But it was Goel’s investigation into the lesser-known dancers that proved the most challenging. There was next to nothing about them in Bollywood chronicles. They were often not listed in the credits and the memory of those who witnessed those eras is fuzzy. The mystery around them had calcified so much that even the most tenacious probing sometimes barely made a crack or two.
To identify the Chalte chalte duo, Goel trawled through hours of IMDB data and interviewed several surviving actors and others, especially character actor Anjana Mumtaz, who as a teen hung around the sets of Pakeezah to watch her guru Gauri Shankar at work. But in the end, she got only a few answers: the one on the right was possibly Meenaxi (Meenakshi) or perhaps Sujata and the one on the left, Leela. They were kind, protective women, Mumtaz told Goel, who made sure she was looked after on the sets and it is likely their screen names hid their Muslim identities (this was the case with Meena Kumari too).
“I primarily started researching ‘extras’ as a curious fellow dancer,” said Goel. “When you see a good dancer, you want to know more about them, it is exciting. It felt important to know what I could of the person to understand the world I was researching. Those personal stories are revealing of greater details of that time period.”
Of the women dancers she researched, some were known names, but many were not: among them, Jeevankala, Rani, Alka Noopur, Bela Bose, Roopamala, Hira Sawant, Minu Mumtaz, Lakshmi Chhaya, Jayashree T, Kumkum.
Only a few of them could rise from the depths of obscurity. Padma Khanna, trained in the Benares gharana, became famous for her raunchy cabaret number from Johny Mera Naam, Husn ke lakhon rang. But she began her career as the body double for an ailing Meena Kumari in that last, most dramatic mujra in Pakeezah, Aaj hum apni – she was the veiled face, the bloodied feet dancing over glass shards.
The most radical rise was of Saroj Khan – she went from a child artiste to a bit dancer to an assistant and then a choreographer, who in the 1990s pretty much changed the face of Bollywood dance. But most others danced and lived in anonymity.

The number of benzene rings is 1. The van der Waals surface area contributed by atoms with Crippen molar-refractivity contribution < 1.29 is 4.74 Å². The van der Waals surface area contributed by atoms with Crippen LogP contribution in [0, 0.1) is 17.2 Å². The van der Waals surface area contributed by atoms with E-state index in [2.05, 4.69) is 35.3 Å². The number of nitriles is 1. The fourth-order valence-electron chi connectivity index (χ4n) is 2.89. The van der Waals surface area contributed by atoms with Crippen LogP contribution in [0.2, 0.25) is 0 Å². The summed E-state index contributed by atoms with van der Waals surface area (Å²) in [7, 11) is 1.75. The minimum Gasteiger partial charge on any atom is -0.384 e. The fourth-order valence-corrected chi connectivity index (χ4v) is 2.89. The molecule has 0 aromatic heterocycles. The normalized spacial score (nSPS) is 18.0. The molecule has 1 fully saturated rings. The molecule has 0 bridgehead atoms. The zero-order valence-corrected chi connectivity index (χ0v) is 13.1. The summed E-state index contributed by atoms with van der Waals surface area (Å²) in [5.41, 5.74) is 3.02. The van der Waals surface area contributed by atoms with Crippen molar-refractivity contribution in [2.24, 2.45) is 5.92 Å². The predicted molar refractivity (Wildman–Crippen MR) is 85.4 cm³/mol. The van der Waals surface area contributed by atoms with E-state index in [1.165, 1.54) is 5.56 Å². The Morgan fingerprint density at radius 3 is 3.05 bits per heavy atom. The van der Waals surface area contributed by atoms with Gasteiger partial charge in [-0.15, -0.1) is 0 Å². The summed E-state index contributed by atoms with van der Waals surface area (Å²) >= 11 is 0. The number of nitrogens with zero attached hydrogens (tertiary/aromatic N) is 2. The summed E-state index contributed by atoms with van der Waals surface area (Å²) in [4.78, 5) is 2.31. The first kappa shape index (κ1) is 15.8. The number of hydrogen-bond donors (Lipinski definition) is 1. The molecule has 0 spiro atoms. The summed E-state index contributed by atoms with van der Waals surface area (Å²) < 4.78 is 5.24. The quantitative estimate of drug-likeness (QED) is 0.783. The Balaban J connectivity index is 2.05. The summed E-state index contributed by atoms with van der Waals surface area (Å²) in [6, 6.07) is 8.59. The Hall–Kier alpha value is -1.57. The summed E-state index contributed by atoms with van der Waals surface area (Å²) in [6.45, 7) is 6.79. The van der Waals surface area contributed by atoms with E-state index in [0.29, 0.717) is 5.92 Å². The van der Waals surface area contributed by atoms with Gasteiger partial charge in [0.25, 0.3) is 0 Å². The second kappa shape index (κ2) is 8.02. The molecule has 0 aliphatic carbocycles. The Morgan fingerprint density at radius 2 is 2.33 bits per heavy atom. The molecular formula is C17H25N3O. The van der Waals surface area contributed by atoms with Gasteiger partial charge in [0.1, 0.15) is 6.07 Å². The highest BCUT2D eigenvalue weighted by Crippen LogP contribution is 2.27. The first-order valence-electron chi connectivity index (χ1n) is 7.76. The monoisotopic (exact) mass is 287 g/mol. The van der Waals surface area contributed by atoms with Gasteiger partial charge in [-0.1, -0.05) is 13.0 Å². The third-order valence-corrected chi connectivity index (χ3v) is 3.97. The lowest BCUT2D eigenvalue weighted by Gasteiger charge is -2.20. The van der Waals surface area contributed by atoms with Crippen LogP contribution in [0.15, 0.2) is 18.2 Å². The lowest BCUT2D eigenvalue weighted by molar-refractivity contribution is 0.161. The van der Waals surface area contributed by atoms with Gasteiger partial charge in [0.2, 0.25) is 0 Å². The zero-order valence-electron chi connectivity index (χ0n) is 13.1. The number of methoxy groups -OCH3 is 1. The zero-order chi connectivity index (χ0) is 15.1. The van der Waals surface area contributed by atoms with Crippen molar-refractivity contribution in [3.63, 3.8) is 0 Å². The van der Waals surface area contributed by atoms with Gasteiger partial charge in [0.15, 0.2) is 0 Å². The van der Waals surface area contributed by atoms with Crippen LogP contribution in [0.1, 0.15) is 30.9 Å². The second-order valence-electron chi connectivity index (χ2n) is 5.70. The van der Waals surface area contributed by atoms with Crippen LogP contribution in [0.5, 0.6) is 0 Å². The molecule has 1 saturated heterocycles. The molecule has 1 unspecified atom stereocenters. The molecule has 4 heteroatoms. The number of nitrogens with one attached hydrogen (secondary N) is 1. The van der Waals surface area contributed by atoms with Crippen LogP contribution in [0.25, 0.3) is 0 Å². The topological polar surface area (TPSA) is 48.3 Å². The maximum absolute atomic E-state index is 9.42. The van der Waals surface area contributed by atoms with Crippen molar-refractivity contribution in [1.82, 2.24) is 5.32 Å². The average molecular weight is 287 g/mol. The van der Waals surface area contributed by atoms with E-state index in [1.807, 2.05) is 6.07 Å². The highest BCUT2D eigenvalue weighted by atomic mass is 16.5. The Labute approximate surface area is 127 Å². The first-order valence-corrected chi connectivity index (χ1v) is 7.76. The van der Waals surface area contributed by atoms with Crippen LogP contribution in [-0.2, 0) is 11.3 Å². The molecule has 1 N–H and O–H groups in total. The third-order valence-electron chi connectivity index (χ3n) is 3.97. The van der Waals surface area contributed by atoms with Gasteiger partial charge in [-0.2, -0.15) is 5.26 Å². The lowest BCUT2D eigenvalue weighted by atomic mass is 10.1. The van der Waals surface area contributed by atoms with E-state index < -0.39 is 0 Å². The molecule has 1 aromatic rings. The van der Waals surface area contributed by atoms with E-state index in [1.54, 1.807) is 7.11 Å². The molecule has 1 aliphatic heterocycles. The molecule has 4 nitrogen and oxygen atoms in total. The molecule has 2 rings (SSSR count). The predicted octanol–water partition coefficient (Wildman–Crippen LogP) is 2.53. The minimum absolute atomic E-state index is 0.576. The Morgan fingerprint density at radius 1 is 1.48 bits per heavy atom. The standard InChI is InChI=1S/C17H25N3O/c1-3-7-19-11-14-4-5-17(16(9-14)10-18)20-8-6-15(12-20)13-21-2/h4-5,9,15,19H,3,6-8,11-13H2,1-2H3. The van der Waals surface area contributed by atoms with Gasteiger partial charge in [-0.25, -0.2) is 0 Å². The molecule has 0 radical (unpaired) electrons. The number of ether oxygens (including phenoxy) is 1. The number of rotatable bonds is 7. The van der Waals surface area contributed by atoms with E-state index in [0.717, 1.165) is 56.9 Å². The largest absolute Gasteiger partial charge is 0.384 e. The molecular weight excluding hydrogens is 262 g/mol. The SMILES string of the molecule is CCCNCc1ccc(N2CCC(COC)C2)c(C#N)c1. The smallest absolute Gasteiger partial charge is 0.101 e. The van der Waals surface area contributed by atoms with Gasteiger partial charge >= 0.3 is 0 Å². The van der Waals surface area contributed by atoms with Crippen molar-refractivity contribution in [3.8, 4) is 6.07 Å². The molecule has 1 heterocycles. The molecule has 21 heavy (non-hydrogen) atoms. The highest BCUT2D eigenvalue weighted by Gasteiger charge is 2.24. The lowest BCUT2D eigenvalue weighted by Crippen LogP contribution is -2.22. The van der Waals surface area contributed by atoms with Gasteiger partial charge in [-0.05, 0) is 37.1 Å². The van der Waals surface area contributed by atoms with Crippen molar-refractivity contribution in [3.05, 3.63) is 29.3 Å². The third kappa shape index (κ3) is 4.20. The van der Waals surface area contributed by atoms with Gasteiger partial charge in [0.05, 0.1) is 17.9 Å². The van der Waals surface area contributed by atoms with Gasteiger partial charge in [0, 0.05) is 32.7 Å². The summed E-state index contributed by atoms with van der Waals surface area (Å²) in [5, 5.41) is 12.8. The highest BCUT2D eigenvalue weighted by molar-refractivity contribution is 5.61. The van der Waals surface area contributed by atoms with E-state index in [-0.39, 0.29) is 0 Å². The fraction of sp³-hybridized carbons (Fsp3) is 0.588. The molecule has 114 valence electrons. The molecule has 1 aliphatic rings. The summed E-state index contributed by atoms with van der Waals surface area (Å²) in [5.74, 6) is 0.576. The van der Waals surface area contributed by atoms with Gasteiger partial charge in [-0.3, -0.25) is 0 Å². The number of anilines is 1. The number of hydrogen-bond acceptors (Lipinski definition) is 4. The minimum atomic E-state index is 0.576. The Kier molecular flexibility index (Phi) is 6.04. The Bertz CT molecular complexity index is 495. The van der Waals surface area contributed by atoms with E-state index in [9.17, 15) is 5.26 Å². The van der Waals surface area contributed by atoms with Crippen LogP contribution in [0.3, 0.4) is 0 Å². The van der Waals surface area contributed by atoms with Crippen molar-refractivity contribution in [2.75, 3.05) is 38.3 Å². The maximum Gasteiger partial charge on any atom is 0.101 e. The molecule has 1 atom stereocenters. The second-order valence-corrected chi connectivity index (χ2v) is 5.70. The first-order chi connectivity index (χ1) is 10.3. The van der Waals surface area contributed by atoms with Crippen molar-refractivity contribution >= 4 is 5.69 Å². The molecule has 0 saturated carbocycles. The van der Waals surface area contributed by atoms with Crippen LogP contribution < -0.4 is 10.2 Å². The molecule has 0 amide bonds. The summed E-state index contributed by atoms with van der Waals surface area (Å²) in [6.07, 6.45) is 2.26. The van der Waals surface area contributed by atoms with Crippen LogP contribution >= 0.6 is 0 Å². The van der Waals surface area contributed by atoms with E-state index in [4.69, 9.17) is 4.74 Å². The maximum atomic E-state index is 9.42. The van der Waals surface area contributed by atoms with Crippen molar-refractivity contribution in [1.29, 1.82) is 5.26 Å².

Kathak’s central place in Hindi cinema was almost a given. When movies first appeared in the first decade of the 20th century, hereditary dancers and musicians offered a natural pool of accessible talent. And since kathak was the primary dance form of the tawaifs, it became visible in cinema as early as 1919.
“In a mujra scene by Miss Gohar (also referred to as Gohur) who plays a courtesan in Bilwamangal (a devotional on the life of Surdas) you can see some elements of kathak – such as the chal (types of walking) and some abhinaya,” said Goel. She also points to the use of kathak in the Tiger of Hastinapur made in Germany in 1938, featuring dancers such as Madame Menaka and Gauri Shankar, who was the main choreographer in Pakeezah.
By the 1930s, with the anti-nautch movement peaking, tawaifs had started spilling into other performance arenas – recording studios and concert recitals, for instance. After that, as the demand for their expertise grew, the migration of kathak dancers and gurus to cinema became inexorable.
The first of the dancing stars likely was the charismatic Sitara Devi. At the beginning of her career, she danced live at cinema halls to entertain audiences between silent film reels. Christened “dance queen” by Rabindranath Tagore at age 16, she was one of the stars of the Benares gharana. It was her nephew Gopi Krishna who revolutionised cinema dancing by challenging the traditional norms of kathak. He understood the needs of the camera, the screen and cinema audiences, says Goel.